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This is my follow up question to this question

When I try this:

int main ( void ) {
fstream F ( soubor1, ios::out | ios::binary );
unsigned int x = 0xc4;
F.write ( ( char * ) &x, 1 );
x = 0x8d;
F.write ( ( char * ) &x, 1 );
F.close();
F . open ( soubor1, ios::in | ios::binary );
while ( F. read ( (char * ) & x, 1) )
cout << x << " ";
return 0;}

It works how I d suppose it would work... But when I do this:

int main ( void ) {
    fstream F ( soubor1, ios::out | ios::binary );
    unsigned int x = 0xc4;
    F.write ( ( char * ) &x, 1 );
    x = 0x8d;
    F.write ( ( char * ) &x, 1 );
    F.close();
    F . open ( soubor1, ios::in | ios::binary );
    unsigned int a[2]; //or unsigned int * a = new unsigned int[2];
    while ( F. read ( (char * ) & a[0], 1) )
    cout << a[0] << " ";
    return 0;}

.. so it doesnt print "196 141" ... but some crazy numbers...

Thanks in advance,

Nikolas Jíša

share|improve this question
    
Why all the char * casts ? –  Paul R Mar 10 '11 at 15:01

3 Answers 3

a[0] is not initialized before the read, so the value is garbage. You then read a char into the first byte of a[0], so that gets a proper value, but the rest of it doesn't.

You should be using char's instead of int's, since int's are typically larger (they commonly occupy a size of 4 or 8 times that of char, on modern platforms).

Contrary to what you might think, setting a[0] to 0 before the read won't help either, at least not portably, because of endianness issues.

share|improve this answer
    
Oh ye makes sence, thanks a lot –  Nikolas Jíša Mar 10 '11 at 14:59

This is because sizeof(char) == 1 and sizeof(int) == 4. The std::ostream::write(const char*, size_t) function interpret its last argument as the number of bytes to write. So when you write, you only write 2 bytes. The std::istream::read(char*, size_t) function also interpret its last argument as a number of bytes to read.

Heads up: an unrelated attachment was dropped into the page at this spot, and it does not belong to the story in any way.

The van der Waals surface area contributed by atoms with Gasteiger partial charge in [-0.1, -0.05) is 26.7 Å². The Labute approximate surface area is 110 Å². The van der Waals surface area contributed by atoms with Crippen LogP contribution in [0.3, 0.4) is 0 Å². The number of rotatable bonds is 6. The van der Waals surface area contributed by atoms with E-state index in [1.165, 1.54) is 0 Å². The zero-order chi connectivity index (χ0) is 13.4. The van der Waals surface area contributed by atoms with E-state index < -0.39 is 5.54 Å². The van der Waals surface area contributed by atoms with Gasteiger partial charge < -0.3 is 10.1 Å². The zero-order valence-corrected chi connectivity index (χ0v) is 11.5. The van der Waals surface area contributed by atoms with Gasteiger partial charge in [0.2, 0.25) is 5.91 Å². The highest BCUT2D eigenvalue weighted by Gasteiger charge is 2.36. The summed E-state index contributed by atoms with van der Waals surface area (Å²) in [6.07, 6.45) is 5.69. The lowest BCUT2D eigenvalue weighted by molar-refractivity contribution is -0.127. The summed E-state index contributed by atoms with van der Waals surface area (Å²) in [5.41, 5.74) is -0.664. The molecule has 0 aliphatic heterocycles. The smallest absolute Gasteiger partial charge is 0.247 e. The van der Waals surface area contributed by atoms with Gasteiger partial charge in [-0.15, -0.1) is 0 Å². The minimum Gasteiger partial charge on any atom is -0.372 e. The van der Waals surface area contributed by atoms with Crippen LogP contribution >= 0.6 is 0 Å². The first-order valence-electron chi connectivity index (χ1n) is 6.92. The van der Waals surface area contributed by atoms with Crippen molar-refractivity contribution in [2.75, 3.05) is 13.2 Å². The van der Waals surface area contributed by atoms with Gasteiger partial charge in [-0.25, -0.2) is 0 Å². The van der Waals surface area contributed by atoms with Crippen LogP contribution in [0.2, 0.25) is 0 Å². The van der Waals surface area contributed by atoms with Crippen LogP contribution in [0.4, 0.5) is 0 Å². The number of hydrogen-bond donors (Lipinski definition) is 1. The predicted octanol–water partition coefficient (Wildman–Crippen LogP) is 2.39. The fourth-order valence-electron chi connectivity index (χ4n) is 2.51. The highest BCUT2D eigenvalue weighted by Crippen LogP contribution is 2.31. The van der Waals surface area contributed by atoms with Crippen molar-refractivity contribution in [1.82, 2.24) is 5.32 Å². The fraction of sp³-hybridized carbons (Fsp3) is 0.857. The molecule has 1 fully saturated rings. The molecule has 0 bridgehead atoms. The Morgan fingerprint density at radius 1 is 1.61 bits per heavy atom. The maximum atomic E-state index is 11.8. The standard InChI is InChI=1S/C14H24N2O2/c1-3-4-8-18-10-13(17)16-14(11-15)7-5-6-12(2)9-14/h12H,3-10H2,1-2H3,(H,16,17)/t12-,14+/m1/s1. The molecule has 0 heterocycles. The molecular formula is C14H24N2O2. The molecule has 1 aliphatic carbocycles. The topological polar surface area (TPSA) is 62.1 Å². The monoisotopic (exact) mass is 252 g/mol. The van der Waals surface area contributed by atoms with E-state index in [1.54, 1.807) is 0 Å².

So, using some diagram to represent you code, we have:

fstream F ( soubor1, ios::out | ios::binary );
unsigned int x = 0xc4;

// x =
// ,---------------------------.
// | 0xc4 | 0x00 | 0x00 | 0x00 |
// `---------------------------'

F.write((const char*)&x, 1);

// This write the first byte of x into the file,
// that is it write the byte 0xc4

x = 0x8d;


// x =
// ,---------------------------.
// | 0x8d | 0x00 | 0x00 | 0x00 |
// `---------------------------'

F.write((const char*)&x, 1);

// This write the first byte of x into the file,
// that is it write the byte 0x8d

F.close();
F.open( soubor1, ios::in | ios::binary );

unsigned int a[2];

// a =
// ,-------------------------------------------------------.
// |  ??  |  ??  |  ??  |  ??  |  ??  |  ??  |  ??  |  ??  |
// `-------------------------------------------------------'

F.read((char*)&a[0], 2);

// a =
// ,-------------------------------------------------------.
// | 0xc4 | 0x8d |  ??  |  ??  |  ??  |  ??  |  ??  |  ??  |
// `-------------------------------------------------------'

// You just read two bytes, while a point to a region that is
// 8 bytes long. So only the first two bytes of the first int
// are initialized, all the other value are undefined.

You can correct your code this way:

int main () {
    fstream F ( soubor1, ios::out | ios::binary );
    unsigned int x = 0xc4;
    F.write ( ( char * ) &x, sizeof(unsigned int) );
    x = 0x8d;
    F.write ( ( char * ) &x, sizeof(unsigned int) );
    F.close();
    F.open ( soubor1, ios::in | ios::binary );
    unsigned a[2];
    F.read((char*)a, 2 * sizeof(unsigned int));
    for (size_t i = 0; i < 2; ++ i)
        cout << a[i] << " ";
    return 0;
}
share|improve this answer

You are reading into an array of ints, which (probably) are 4 bytes long.

The read call reads just one byte, which is the first of the 4 bytes of the first int in the array. Since the array is not initialized first, when you do cout << a[0] what happens is that it prints out an int whose value is produced by the one byte you just read and the 3 other bytes that were already there. Clearly this will not result in the values you expect.

You should change unsigned int a[2] to unsigned char a[2], and then it will work.

share|improve this answer
    
Thanks a lot for your help –  Nikolas Jíša Mar 10 '11 at 15:35

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